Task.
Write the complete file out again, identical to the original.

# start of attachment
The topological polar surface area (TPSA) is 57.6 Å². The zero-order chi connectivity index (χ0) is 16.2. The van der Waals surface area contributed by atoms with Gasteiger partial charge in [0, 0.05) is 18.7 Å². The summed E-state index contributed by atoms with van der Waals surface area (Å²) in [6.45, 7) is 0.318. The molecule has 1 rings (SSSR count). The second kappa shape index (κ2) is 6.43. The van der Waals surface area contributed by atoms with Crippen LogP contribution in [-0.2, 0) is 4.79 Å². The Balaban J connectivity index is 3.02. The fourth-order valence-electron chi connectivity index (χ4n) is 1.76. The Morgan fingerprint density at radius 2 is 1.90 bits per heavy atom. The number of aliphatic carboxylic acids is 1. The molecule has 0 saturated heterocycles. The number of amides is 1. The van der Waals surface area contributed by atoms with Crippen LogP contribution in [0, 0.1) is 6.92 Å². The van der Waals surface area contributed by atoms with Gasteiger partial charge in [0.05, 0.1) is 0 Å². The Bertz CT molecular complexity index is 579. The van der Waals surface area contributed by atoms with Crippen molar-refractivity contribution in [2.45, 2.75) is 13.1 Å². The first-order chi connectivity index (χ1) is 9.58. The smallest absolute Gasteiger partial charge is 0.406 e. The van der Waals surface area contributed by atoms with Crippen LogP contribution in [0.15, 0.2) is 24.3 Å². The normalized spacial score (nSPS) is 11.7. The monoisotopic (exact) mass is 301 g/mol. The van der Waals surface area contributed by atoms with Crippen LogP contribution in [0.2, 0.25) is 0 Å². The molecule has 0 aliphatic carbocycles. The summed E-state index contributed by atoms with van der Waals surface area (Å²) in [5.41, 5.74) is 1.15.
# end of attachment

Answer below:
The topological polar surface area (TPSA) is 57.6 Å². The zero-order chi connectivity index (χ0) is 16.2. The van der Waals surface area contributed by atoms with Gasteiger partial charge in [0, 0.05) is 18.7 Å². The summed E-state index contributed by atoms with van der Waals surface area (Å²) in [6.45, 7) is 0.318. The molecule has 1 rings (SSSR count). The second kappa shape index (κ2) is 6.43. The van der Waals surface area contributed by atoms with Crippen LogP contribution in [-0.2, 0) is 4.79 Å². The Balaban J connectivity index is 3.02. The fourth-order valence-electron chi connectivity index (χ4n) is 1.76. The Morgan fingerprint density at radius 2 is 1.90 bits per heavy atom. The number of aliphatic carboxylic acids is 1. The molecule has 0 saturated heterocycles. The number of amides is 1. The van der Waals surface area contributed by atoms with Crippen LogP contribution in [0, 0.1) is 6.92 Å². The van der Waals surface area contributed by atoms with Gasteiger partial charge in [0.05, 0.1) is 0 Å². The Bertz CT molecular complexity index is 579. The van der Waals surface area contributed by atoms with Crippen molar-refractivity contribution in [2.45, 2.75) is 13.1 Å². The first-order chi connectivity index (χ1) is 9.58. The smallest absolute Gasteiger partial charge is 0.406 e. The van der Waals surface area contributed by atoms with Crippen LogP contribution in [0.15, 0.2) is 24.3 Å². The normalized spacial score (nSPS) is 11.7. The monoisotopic (exact) mass is 301 g/mol. The van der Waals surface area contributed by atoms with Crippen LogP contribution in [0.2, 0.25) is 0 Å². The molecule has 0 aliphatic carbocycles. The summed E-state index contributed by atoms with van der Waals surface area (Å²) in [5.41, 5.74) is 1.15.